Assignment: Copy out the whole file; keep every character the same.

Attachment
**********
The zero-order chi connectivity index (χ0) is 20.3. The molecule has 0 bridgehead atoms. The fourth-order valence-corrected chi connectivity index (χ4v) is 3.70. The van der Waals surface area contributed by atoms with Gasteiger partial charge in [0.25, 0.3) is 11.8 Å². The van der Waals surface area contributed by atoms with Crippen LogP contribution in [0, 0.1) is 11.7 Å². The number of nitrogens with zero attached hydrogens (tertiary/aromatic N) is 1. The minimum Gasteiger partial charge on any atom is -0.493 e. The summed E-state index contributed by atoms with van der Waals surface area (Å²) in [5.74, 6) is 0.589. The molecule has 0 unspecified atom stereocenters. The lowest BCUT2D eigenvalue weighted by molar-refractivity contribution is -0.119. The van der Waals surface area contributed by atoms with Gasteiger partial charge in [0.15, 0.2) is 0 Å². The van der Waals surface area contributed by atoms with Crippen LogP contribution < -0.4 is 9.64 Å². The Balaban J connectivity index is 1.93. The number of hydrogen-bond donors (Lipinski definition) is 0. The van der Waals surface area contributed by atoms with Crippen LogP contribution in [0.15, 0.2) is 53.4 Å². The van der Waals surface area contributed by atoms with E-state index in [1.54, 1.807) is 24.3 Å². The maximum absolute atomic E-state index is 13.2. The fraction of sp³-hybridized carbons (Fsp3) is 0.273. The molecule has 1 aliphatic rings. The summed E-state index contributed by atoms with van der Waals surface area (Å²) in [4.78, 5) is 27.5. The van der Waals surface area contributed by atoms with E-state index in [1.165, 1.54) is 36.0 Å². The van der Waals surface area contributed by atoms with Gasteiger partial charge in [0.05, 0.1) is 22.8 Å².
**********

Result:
The zero-order chi connectivity index (χ0) is 20.3. The molecule has 0 bridgehead atoms. The fourth-order valence-corrected chi connectivity index (χ4v) is 3.70. The van der Waals surface area contributed by atoms with Gasteiger partial charge in [0.25, 0.3) is 11.8 Å². The van der Waals surface area contributed by atoms with Crippen LogP contribution in [0, 0.1) is 11.7 Å². The number of nitrogens with zero attached hydrogens (tertiary/aromatic N) is 1. The minimum Gasteiger partial charge on any atom is -0.493 e. The summed E-state index contributed by atoms with van der Waals surface area (Å²) in [5.74, 6) is 0.589. The molecule has 0 unspecified atom stereocenters. The lowest BCUT2D eigenvalue weighted by molar-refractivity contribution is -0.119. The van der Waals surface area contributed by atoms with Gasteiger partial charge in [0.15, 0.2) is 0 Å². The van der Waals surface area contributed by atoms with Crippen LogP contribution < -0.4 is 9.64 Å². The Balaban J connectivity index is 1.93. The number of hydrogen-bond donors (Lipinski definition) is 0. The van der Waals surface area contributed by atoms with Crippen LogP contribution in [0.15, 0.2) is 53.4 Å². The van der Waals surface area contributed by atoms with E-state index in [1.54, 1.807) is 24.3 Å². The maximum absolute atomic E-state index is 13.2. The fraction of sp³-hybridized carbons (Fsp3) is 0.273. The molecule has 1 aliphatic rings. The summed E-state index contributed by atoms with van der Waals surface area (Å²) in [4.78, 5) is 27.5. The van der Waals surface area contributed by atoms with E-state index in [1.165, 1.54) is 36.0 Å². The van der Waals surface area contributed by atoms with Gasteiger partial charge in [0.05, 0.1) is 22.8 Å².